Over the course of the semester, students designed and built two 8 x 8 x 8 feet ice box structures from scratch after learning about sustainability industry manufacturers’ products and methods. The first structure was built according to the NYC building code, while the second was built to Passive House standards. Ice blocks were then placed in the finished structures for a week to test which one had superior thermal performance and could better preserve the ice.
“The students learned both the Passive House principles and standards and how to inspire others in climate action through their exploration of high-performance building design and its
positive impact on environmental, health, economic, and social resilience,” said In Cho, visiting assistant professor of undergraduate architecture. “Pratt students will be able to actively engage in the growing workforce of the green economy that aims to reduce 80% of carbon emissions by 2050.”
Passive House refers to a set of five building principles developed in the late 20th century by Dr. Wolfgang Feist to improve the air quality, thermal control, and energy efficiency of housing. In recent years, Passive House has been recognized as key to efforts to reduce global greenhouse gas emissions and achieve the Paris agreement’s goals of curbing climate impacts.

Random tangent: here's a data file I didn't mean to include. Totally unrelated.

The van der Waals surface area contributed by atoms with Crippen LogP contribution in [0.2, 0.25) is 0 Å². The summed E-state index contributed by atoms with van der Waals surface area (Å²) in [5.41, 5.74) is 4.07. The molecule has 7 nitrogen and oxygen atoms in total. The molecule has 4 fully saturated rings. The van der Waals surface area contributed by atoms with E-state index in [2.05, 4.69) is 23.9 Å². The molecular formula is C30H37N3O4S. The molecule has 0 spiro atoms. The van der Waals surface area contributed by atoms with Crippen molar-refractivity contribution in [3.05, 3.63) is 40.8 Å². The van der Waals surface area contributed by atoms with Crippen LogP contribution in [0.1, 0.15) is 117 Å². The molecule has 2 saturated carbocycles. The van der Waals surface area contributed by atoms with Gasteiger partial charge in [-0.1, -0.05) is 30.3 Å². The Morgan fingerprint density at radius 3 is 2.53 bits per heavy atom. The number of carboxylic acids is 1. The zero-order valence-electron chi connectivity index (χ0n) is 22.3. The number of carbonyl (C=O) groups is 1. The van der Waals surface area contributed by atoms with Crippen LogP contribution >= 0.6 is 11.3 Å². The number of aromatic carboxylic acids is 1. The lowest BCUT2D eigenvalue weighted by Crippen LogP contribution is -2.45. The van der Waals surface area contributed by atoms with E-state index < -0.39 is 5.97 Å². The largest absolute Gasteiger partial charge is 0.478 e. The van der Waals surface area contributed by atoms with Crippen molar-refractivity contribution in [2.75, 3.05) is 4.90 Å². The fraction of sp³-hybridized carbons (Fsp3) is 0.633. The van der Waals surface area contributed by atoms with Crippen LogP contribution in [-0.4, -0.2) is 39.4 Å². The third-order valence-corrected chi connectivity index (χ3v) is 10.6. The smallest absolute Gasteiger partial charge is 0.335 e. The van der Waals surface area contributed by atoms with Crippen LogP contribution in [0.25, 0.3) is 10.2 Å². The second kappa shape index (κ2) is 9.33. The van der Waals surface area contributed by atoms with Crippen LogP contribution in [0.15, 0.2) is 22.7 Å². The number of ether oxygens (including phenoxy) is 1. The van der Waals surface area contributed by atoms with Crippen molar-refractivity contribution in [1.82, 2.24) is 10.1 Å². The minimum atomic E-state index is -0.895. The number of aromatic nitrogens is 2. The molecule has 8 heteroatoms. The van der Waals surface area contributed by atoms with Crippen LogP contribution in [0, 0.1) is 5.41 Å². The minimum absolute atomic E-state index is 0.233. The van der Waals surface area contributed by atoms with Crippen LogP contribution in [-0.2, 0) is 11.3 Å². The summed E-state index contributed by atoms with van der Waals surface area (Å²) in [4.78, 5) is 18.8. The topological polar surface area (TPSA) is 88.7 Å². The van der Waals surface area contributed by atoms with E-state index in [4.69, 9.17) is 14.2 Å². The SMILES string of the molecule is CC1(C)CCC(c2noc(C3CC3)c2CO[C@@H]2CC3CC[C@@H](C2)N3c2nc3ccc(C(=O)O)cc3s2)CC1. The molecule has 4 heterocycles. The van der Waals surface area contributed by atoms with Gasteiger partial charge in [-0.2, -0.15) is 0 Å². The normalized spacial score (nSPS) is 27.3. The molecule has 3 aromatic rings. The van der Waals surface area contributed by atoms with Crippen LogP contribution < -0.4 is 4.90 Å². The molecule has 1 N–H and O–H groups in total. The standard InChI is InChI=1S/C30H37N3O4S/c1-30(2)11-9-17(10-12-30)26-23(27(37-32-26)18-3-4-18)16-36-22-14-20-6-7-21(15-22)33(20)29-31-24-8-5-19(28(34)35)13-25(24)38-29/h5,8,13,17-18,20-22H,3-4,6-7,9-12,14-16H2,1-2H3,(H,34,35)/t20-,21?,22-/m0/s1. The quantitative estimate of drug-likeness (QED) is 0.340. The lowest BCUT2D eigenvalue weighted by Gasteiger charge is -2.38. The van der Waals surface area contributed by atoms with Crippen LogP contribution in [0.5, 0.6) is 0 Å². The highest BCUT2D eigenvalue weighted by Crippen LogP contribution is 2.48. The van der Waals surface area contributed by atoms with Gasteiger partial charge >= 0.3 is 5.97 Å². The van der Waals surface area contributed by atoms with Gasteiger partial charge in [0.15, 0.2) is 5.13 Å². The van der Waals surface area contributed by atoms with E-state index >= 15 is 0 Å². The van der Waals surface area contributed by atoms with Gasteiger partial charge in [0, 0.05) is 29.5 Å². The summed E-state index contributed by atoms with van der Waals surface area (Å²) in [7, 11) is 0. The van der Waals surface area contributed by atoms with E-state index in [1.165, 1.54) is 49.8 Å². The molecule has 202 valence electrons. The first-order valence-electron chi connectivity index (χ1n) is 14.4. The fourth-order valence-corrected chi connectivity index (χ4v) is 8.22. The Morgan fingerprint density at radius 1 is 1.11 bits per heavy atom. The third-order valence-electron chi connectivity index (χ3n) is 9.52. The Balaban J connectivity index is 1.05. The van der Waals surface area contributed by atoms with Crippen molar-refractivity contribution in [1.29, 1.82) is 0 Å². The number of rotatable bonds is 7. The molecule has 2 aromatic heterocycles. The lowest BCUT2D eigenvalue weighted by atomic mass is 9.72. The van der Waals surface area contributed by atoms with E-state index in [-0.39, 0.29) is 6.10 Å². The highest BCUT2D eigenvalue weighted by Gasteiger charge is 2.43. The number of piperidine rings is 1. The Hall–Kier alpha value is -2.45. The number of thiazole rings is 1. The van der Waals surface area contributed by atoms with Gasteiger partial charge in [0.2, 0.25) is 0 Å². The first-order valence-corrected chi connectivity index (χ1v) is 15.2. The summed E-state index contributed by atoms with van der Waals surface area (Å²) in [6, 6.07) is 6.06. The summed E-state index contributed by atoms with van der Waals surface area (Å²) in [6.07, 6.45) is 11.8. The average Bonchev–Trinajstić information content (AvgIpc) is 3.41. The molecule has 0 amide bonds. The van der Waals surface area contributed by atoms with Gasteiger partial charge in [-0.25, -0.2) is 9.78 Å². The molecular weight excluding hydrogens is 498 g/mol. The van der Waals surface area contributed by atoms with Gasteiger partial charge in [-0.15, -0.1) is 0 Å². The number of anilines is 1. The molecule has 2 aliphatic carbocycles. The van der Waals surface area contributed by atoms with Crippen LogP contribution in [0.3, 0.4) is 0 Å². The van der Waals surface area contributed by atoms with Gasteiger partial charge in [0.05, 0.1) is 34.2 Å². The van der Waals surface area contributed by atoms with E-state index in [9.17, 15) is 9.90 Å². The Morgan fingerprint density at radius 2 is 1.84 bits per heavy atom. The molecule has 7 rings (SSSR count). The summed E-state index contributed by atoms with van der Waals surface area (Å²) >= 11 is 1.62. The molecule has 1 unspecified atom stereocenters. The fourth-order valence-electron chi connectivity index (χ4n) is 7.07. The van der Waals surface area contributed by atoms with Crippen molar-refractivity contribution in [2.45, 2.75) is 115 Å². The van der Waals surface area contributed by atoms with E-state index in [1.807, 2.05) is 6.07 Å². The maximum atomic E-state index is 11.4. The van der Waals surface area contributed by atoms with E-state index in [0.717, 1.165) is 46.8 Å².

New York City is updating local building codes to achieve its own climate targets and align with Passive House—an initiative that Cho, co-founder of the advocacy organization Passive House for Everyone, has been involved in. Whereas 40% of emissions come from the built environment worldwide, that number rises to more than 70% in New York due to the city’s density. Incorporating Passive House standards into both new and existing buildings would greatly reduce New York’s energy consumption.